Fair Reward for an Honest Year's Work?

Phua Pao Yii discusses ways to mitigate the risk of non-executive directors being deprived of directors’ remuneration.
In recent years there have been several instances where the shareholders of a company listed on Bursa Malaysia (“listed issuer”) have refused to approve a resolution authorising the payment of directors’ fees at the listed issuer’s annual general meeting. For example, in late-March 2016, the shareholders of a listed issuer who had incurred losses in excess of RM40 million in its preceding financial year rejected a resolution to pay fees to its directors.
The effect of such a resolution being rejected by the shareholders may not be unduly drastic for an executive director as he would have received his salary and other benefits in his capacity as an employee of the company. However, for a non-executive director, including an independent director, this means that he will not be entitled to receive any fees for performing his duties as a director for the relevant financial year.
The questions that arise are whether such an outcome is fair to a non-executive director of a listed issuer and, if not, what steps can be taken to avoid such an outcome.
A non-executive director is not an employee of a company. In the absence of express provision in a company’s articles of association or a separate contract with the company, he is not entitled to receive remuneration for his services as a director. Furthermore, as directors are fiduciaries of a company, they cannot as a general rule reward themselves from the company’s assets.
In view of the above constraints, most companies include a mechanism in their articles of association to provide for payment of remuneration to their directors. For example, regulation 70 of Table A of the Companies Act 1965 provides, inter alia, that the remuneration of the directors shall from time to time be determined by the company in general meeting. Hence, the power to approve the payment of remuneration to directors rests with the shareholders of a company in general meeting.
Broadly speaking, a board usually comprises three categories of directors, namely executive directors, independent directors and non-independent non-executive directors.
As mentioned earlier, an executive director is an employee of a company and is usually a senior member of the management team.
According to Paragraph 1.01 of the Main Market Listing Requirements (“MMLR”), an “independent director” is “a director who is independent of management and free from any business and other relationship which could interfere with the ability to act in the best interest of an applicant or a listed issuer.”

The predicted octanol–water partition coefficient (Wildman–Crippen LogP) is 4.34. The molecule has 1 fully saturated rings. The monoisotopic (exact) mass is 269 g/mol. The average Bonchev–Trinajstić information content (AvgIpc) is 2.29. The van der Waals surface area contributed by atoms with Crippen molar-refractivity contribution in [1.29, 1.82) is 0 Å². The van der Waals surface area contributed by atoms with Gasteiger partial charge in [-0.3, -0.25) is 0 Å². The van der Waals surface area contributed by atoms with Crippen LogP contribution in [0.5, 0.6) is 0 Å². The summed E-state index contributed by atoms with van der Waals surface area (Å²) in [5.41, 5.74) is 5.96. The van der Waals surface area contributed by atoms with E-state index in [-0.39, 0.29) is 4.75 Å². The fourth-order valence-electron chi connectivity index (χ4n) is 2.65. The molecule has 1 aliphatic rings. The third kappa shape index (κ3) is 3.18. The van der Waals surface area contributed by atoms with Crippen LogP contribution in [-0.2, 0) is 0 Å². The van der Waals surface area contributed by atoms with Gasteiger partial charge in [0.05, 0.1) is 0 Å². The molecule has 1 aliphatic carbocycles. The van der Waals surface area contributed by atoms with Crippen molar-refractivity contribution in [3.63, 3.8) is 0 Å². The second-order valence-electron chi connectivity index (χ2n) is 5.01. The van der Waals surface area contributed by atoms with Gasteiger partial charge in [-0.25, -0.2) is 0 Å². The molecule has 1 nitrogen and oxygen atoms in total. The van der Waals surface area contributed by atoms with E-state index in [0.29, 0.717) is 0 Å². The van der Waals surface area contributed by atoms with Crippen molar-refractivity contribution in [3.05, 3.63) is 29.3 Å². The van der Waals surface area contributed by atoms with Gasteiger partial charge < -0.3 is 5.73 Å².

The Corporate Governance Guide (2nd Edition) published by the Exchange (“CG Guide”) recognises that “independent directors are essential for protecting the interest of minority shareholders”. To this end, Paragraph 15.02(1) of the MMLR requires every listed issuer to ensure that “at least two directors or 1/3 of the board of directors of a listed issuer (whichever is the higher) are independent directors.
Paragraph 1.01 and Practice Note 13 (“PN13”) of the MMLR set out and clarify several non-exhaustive criteria that have to be satisfied in order for a person to be an independent director of a listed issuer. Amongst these criteria are that an independent director cannot be (i) a major shareholder of the listed issuer; or (ii) an executive director of the listed issuer or its related corporations; or (iii) an officer (other than a non-executive director) of a listed issuer or its related corporations within the preceding two years; or (iv) a family member of an executive director, officer or major shareholder of the listed issuer; or (v) a nominee of a major shareholder (unless he satisfies the conditions set out in Paragraph 3.2 of PN13) or a nominee of an executive director of the listed issuer.
A non-executive director who does not fulfil the criteria to be an independent director is commonly described as a “non-independent non-executive director”. 
The most common practice among listed issuers is to seek the approval of their shareholders to pay a specified lump-sum as remuneration to their directors for directorship services provided by them during the preceding financial year. If this approach is adopted, the manner in which the fees will be divided amongst the directors will be determined in accordance with the articles of association of the listed issuer, or in the absence of express provision, in a manner agreed upon by the directors.
This is an “all-or-nothing” approach as it does not distinguish between the remuneration payable to executive directors, non-executive directors and independent directors. It is possible that shareholders who are dissatisfied with the performance of a listed issuer or with its management team (including executive directors) may express their dissatisfaction by voting against the resolution. As mentioned earlier, a rejection of the resolution means that all directors will not be remunerated for the past year’s services as directors of the listed issuer.